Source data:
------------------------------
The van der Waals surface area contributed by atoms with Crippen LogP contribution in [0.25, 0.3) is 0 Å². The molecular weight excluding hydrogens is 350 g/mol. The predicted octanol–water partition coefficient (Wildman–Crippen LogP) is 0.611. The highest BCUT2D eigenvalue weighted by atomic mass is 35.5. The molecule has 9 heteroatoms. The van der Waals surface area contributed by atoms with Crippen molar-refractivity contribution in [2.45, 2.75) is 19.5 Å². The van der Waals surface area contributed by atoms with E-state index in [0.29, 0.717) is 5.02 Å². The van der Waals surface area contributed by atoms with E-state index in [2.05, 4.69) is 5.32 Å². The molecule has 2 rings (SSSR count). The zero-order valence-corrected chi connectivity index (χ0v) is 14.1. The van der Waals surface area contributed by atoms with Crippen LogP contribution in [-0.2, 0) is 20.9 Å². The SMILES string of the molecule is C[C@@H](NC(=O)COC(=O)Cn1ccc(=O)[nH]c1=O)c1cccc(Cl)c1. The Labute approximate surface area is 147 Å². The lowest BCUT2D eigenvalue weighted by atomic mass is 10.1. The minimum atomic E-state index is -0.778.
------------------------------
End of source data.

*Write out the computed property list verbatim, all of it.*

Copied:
The van der Waals surface area contributed by atoms with Crippen LogP contribution in [0.25, 0.3) is 0 Å². The molecular weight excluding hydrogens is 350 g/mol. The predicted octanol–water partition coefficient (Wildman–Crippen LogP) is 0.611. The highest BCUT2D eigenvalue weighted by atomic mass is 35.5. The molecule has 9 heteroatoms. The van der Waals surface area contributed by atoms with Crippen molar-refractivity contribution in [2.45, 2.75) is 19.5 Å². The van der Waals surface area contributed by atoms with E-state index in [0.29, 0.717) is 5.02 Å². The van der Waals surface area contributed by atoms with E-state index in [2.05, 4.69) is 5.32 Å². The molecule has 2 rings (SSSR count). The zero-order valence-corrected chi connectivity index (χ0v) is 14.1. The van der Waals surface area contributed by atoms with Crippen LogP contribution in [-0.2, 0) is 20.9 Å². The SMILES string of the molecule is C[C@@H](NC(=O)COC(=O)Cn1ccc(=O)[nH]c1=O)c1cccc(Cl)c1. The Labute approximate surface area is 147 Å². The lowest BCUT2D eigenvalue weighted by atomic mass is 10.1. The minimum atomic E-state index is -0.778.